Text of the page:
Screening of "The Refugees of Shangri-La" by Cleveland Council on World Affairs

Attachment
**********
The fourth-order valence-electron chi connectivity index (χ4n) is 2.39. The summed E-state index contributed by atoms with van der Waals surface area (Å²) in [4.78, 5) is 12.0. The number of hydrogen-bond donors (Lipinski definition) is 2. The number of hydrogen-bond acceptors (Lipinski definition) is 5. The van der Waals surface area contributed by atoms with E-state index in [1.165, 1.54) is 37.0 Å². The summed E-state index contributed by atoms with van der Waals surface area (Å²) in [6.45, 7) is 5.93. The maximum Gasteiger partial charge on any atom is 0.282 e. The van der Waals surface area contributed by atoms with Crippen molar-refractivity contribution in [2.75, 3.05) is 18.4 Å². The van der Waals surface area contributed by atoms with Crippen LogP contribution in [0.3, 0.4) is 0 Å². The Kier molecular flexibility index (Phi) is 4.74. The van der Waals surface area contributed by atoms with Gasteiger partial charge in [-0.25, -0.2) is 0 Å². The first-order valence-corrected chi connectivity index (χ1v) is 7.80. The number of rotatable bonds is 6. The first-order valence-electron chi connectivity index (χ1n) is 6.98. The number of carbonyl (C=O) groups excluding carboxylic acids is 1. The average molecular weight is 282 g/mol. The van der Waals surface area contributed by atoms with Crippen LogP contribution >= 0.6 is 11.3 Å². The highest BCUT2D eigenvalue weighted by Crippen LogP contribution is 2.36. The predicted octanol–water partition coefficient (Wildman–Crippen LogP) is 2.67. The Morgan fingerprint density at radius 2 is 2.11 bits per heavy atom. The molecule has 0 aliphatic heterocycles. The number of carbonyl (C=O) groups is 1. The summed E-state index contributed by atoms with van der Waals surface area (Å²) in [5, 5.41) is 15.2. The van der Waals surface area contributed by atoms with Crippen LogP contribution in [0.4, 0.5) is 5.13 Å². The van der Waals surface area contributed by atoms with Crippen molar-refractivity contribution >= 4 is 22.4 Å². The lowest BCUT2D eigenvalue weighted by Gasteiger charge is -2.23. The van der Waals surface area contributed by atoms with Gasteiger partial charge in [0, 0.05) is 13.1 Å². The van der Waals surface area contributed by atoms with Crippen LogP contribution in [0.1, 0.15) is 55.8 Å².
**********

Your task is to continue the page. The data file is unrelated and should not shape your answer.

Our other event for Thursday was a screening of a documentary film titled "The Refugees of Shangri-La" at the Capitol Theatre at West 65th Street and Detroit Avenue in Cleveland. This film was presented by the Cleveland Council on World Affairs (CCWA) and the Refugee Services Collaborative and thus coordinated by Ms. Melanie Furey from CCWA and Ms. Danielle Drake from US Together. Prior to the screening there was a reception with excellent Indian food. We also got to meet Sister Valerie Sweeney who is the roommate of our good friend, Sister Rita Mary Harwood. We also liked saying hello to Mr. Andrew Kohn who we see often at events and his wife, Joan. The documentary film, itself, was excellent. It told how the people of Bhutan lived a happy life working their farms (thus Bhutan acquired the nickname of Shangri-La) until the 1990's when political turmoil forced them to flee their homes and find shelter in 7 refugee camps in Nepal. The number of people forced to leave their homes was staggering; out of a population of 700,000 people in Bhutan, approximately 110,000 had to leave. For 18 years these people lived in the camps until 2008 when they began to be re-located to eight other countries including the United States which accepted 75,000 refugees. The film told of how these people resettled in the United States and the challenges that they had to undergo to be part of the U.S. fabric but still hang onto their culture. As one person who was interviewed said, the first generation had to really struggle so that their children could excel. Afterwards, Cleveland City Councilman Joe Cimperman (soon to head Global Cleveland) conducted a Q and A wherein we heard from several the Bhutanese refugees who had settled in Cleveland. Ms. Drake said that so far 3,000 have settled in the Cleveland area and 2012 statistics show that on average they find employment in 5 months which is better than many U.S. cities. A man named Ganesh talked about how difficult it was for he and his family to leave their home in Bhutan and spend 19 years in a refugee camp. He made the most of it, however, and worked as a teacher and a counselor to youngsters and became a community leader. He was finally able to leave the camp and arrived in the United States on August 3, 2011. At first, he worked two jobs at once including being an interpreter for US Together and now is employed by Asian Services in Action as a case worker. Ganesh echoed the sympathies of other people who shared their experiences when he said that even though he has made a good life for himself and his family here in Cleveland he still loves and yearns for Bhutan because it is his place of birth. In fact on his own car, he has a bumper sticker containing the Bhutanese flag. Thankfully, Ganesh strives to do the best that he can for his new country while maintaining traditions of his native land as much as possible and urges others to likewise because he has found through his work with others that by giving up one's origins one gives up a vital part of himself/herself.